Allison Benedikt, a writer for Slate, published a self-described “manifesto” against private schooling (see Reference below). With a mixture of sarcasm and sermonizing, the article—polemically entitled, “If You Send Your Kid to Private School, You Are a Bad Person”—seeks to convince readers that opting for private over public education is not only a sign of ignorance, but of moral corruption.
Yet nestled in the over-the-top invective is a sober and potentially serious charge: by favoring private education, Benedikt maintains, parents are aggravating the deterioration of public schools in the United States, which, by almost every metric, are failing to provide millions of children with the knowledge and capacities necessary for college and beyond.
Benedikt’s solution is for parents to go, as she puts it, “all in” on public education, even to the detriment of their own children. “[It] seems to me,” she argues, “that if every single parent sent every single child to public school, public schools would improve. This would not happen immediately…Your children and grandchildren might get mediocre educations in the meantime, but it will be worth it, for the eventual common good.”
There are two related arguments here. First, Benedikt is making an empirical claim about a hypothetical cause and effect relationship between increased enrollment and educational outcomes: if every parent were to send their children to public school, then public schools, she believes, would improve. Second, she is also making a strong normative claim: parents ought send their children to public school, she implies, because everyone has a duty to seek the “common good.”
Setting aside the persuasiveness of Benedikt’s empirical claim, her normative claim itself deserves serious scrutiny. Does a concept of the “common good” support Benedikt’s proposal, especially since it requires some parents to harm their children by knowingly choosing a “mediocre” education for them when they have other options?
The “common good,” like the terms “justice” and “fairness,” can be as elusive to define as it is to achieve. St. Thomas Aquinas (1225-1274), a Doctor of the Catholic Church whose writings have foundationally influenced the Roman Catholic conception of the common good, provides a framework for one possible definition. “[All human] law,” he writes in his Summa Theologica, “is chiefly ordained to the common good [and] any other precept in regard to some individual work, must needs be devoid of the nature of a law, save in so far as it regards the common good.” In other words, for any individual action to be considered moral, its ultimate aim must be to serve the common good.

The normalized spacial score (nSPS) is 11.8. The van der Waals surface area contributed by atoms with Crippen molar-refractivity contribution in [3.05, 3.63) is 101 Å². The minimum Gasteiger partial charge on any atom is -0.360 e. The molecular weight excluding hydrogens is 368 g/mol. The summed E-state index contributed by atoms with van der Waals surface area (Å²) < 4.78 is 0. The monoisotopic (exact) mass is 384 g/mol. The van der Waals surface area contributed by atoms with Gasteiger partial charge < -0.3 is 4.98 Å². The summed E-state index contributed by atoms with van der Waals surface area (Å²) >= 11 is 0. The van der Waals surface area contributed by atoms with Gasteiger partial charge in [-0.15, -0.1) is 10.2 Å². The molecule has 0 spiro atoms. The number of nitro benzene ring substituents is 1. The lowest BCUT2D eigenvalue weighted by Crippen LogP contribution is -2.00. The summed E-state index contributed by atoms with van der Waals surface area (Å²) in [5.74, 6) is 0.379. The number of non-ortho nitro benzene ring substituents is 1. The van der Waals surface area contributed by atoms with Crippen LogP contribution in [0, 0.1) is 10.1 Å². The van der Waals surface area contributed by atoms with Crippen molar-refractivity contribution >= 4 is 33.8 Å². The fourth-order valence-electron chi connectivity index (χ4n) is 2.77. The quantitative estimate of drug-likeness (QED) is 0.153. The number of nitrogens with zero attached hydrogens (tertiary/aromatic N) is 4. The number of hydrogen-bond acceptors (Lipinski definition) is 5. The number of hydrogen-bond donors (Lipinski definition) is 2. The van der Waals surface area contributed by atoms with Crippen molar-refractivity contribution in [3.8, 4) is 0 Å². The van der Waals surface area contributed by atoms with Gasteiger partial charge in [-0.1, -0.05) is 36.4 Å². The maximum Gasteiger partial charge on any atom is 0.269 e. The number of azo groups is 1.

Does Benedikt have a potential ally in Aquinas? If every action must ultimately serve the common good, one could, perhaps, conclude that each parent ought to choose the school for their child that will advance the good of all children. That is precisely Benedikt’s position.
Yet Aquinas also writes: “Offspring signifies not only begetting of children, but also of their education, to which as its end is directed the entire communion of works that exists between man and wife united in marriage, since parents naturally [support] their children.” Parents, that is, not only have the responsibility of creating children, but of educating them as well.
Setting aside the difficulty of applying Aquinas’s conception of education to a contemporary one, Aquinas provides a perspective on the common good that ultimately appears to challenge, rather than support, Benedikt.
To serve the common good, for Aquinas, is not to act with an eye to attaining some aggregate good whose sum is greater than any “costs” that might be accrued along the way; it is not an end-justifies-means form of moral reasoning. Rather, the end itself—the common good—must be represented in every means to attain it. This representation takes the form of individuals always doing what is just in every relationship they have. For parents, that means upholding their duty to provide the best education possible for their children.
Deliberately giving your child a “mediocre” education for the sake of some perceived social benefit would thus not advance the common good, for Aquinas. It would violate it.
In other words, the common good can never justify causing avoidable harm to another—especially one’s child.
This insight certainly does not solve the public-education crisis in this country. Nor does it aid those who, regrettably, have no choice but to send their children to troubled schools. Still, Aquinas does provide at least one helpful, if negative, principle to guide parents as they navigate the increasingly complex educational landscape. Whatever you choose, do not intentionally make your own child a casualty in the name of perceived progress. Not, that is, if you care about the common good.
Resources and Further Reading:
Benedickt, Allison. "If You Send Your Kids to Private School, You Are a Bad Person.” Slate.com, August 29, 2013.
Aquinas, Thomas. The Summa Theologica. http://www.newadvent.org/summa/.
Copleston, F.C. Aquinas: An Introduction to the Life and Work of the Great Medieval Thinker. New York: Penguin, 1955.
Photo Credit: Pressmaster / Shutterstock
Author, Matthew Petrusek, (Ph.D. Religious Ethics, 2013, University of Chicago Divinity School) is Assistant Professor of Theological Studies at Loyola Marymount University in Los Angeles.
Editor, Myriam Renaud, is a Ph.D. Candidate in Theology at the University of Chicago Divinity School. She is co-organizing a conference, April 9-11, 2014: "God: Theological Accounts and Ethical Possibilities," at the University of Chicago Divinity School (mostly funded by the Marty Center and free to the public). For more information, visit: http://divinity.uchicago.edu/god-theological-accounts-and-ethical-possibilities.